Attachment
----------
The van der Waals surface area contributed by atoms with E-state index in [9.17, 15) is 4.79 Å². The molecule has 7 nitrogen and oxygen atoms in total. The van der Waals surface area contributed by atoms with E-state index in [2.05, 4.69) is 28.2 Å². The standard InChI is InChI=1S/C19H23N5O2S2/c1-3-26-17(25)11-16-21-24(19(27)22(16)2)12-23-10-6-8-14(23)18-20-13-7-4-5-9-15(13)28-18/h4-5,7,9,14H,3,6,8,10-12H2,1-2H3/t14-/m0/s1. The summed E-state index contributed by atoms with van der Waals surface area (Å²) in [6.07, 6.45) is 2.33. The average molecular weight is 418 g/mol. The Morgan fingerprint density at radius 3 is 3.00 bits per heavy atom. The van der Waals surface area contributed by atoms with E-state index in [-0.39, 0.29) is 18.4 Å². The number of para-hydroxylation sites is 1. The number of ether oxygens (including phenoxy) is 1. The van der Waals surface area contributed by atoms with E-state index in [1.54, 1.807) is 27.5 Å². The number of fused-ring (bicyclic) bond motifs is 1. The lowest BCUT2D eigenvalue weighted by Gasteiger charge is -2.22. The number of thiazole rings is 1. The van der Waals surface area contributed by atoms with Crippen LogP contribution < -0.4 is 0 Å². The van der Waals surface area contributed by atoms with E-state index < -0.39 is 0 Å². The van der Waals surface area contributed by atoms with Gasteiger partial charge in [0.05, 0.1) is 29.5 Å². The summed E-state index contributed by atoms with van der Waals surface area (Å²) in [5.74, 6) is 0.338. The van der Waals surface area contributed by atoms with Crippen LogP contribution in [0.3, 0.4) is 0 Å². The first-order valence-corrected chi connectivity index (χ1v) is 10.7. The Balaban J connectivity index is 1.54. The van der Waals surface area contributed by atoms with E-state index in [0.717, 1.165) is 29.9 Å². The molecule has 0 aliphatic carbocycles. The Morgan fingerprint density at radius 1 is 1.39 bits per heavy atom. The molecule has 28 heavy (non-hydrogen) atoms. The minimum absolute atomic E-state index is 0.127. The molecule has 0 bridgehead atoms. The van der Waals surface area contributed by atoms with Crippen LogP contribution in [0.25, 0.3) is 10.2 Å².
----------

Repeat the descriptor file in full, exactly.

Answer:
The van der Waals surface area contributed by atoms with E-state index in [9.17, 15) is 4.79 Å². The molecule has 7 nitrogen and oxygen atoms in total. The van der Waals surface area contributed by atoms with E-state index in [2.05, 4.69) is 28.2 Å². The standard InChI is InChI=1S/C19H23N5O2S2/c1-3-26-17(25)11-16-21-24(19(27)22(16)2)12-23-10-6-8-14(23)18-20-13-7-4-5-9-15(13)28-18/h4-5,7,9,14H,3,6,8,10-12H2,1-2H3/t14-/m0/s1. The summed E-state index contributed by atoms with van der Waals surface area (Å²) in [6.07, 6.45) is 2.33. The average molecular weight is 418 g/mol. The Morgan fingerprint density at radius 3 is 3.00 bits per heavy atom. The van der Waals surface area contributed by atoms with E-state index in [-0.39, 0.29) is 18.4 Å². The number of para-hydroxylation sites is 1. The number of ether oxygens (including phenoxy) is 1. The van der Waals surface area contributed by atoms with E-state index in [1.54, 1.807) is 27.5 Å². The number of fused-ring (bicyclic) bond motifs is 1. The lowest BCUT2D eigenvalue weighted by Gasteiger charge is -2.22. The number of thiazole rings is 1. The van der Waals surface area contributed by atoms with Crippen LogP contribution < -0.4 is 0 Å². The van der Waals surface area contributed by atoms with E-state index < -0.39 is 0 Å². The van der Waals surface area contributed by atoms with Gasteiger partial charge in [0.05, 0.1) is 29.5 Å². The summed E-state index contributed by atoms with van der Waals surface area (Å²) in [5.74, 6) is 0.338. The van der Waals surface area contributed by atoms with Crippen LogP contribution in [0.3, 0.4) is 0 Å². The first-order valence-corrected chi connectivity index (χ1v) is 10.7. The Balaban J connectivity index is 1.54. The van der Waals surface area contributed by atoms with E-state index in [0.717, 1.165) is 29.9 Å². The molecule has 0 aliphatic carbocycles. The Morgan fingerprint density at radius 1 is 1.39 bits per heavy atom. The molecule has 28 heavy (non-hydrogen) atoms. The minimum absolute atomic E-state index is 0.127. The molecule has 0 bridgehead atoms. The van der Waals surface area contributed by atoms with Crippen LogP contribution in [0.25, 0.3) is 10.2 Å².